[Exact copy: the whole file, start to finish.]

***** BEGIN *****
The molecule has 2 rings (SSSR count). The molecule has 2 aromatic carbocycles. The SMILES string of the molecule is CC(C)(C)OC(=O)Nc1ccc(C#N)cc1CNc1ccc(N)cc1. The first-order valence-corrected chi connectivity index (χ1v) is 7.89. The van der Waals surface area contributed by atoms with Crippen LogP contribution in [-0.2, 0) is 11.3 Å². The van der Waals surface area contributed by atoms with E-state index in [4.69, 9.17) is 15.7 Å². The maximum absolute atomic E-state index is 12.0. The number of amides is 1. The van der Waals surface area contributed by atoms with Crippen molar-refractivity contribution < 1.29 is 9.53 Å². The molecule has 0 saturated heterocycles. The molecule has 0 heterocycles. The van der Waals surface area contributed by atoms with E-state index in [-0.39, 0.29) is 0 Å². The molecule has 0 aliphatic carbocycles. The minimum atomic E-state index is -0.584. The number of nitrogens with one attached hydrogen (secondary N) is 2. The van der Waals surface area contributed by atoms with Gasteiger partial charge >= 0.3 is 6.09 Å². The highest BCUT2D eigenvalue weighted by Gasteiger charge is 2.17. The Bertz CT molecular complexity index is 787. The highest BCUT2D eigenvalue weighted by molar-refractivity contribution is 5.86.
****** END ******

The molecule has 2 rings (SSSR count). The molecule has 2 aromatic carbocycles. The SMILES string of the molecule is CC(C)(C)OC(=O)Nc1ccc(C#N)cc1CNc1ccc(N)cc1. The first-order valence-corrected chi connectivity index (χ1v) is 7.89. The van der Waals surface area contributed by atoms with Crippen LogP contribution in [-0.2, 0) is 11.3 Å². The van der Waals surface area contributed by atoms with E-state index in [4.69, 9.17) is 15.7 Å². The maximum absolute atomic E-state index is 12.0. The number of amides is 1. The van der Waals surface area contributed by atoms with Crippen molar-refractivity contribution < 1.29 is 9.53 Å². The molecule has 0 saturated heterocycles. The molecule has 0 heterocycles. The van der Waals surface area contributed by atoms with E-state index in [-0.39, 0.29) is 0 Å². The molecule has 0 aliphatic carbocycles. The minimum atomic E-state index is -0.584. The number of nitrogens with one attached hydrogen (secondary N) is 2. The van der Waals surface area contributed by atoms with Gasteiger partial charge >= 0.3 is 6.09 Å². The highest BCUT2D eigenvalue weighted by Gasteiger charge is 2.17. The Bertz CT molecular complexity index is 787. The highest BCUT2D eigenvalue weighted by molar-refractivity contribution is 5.86.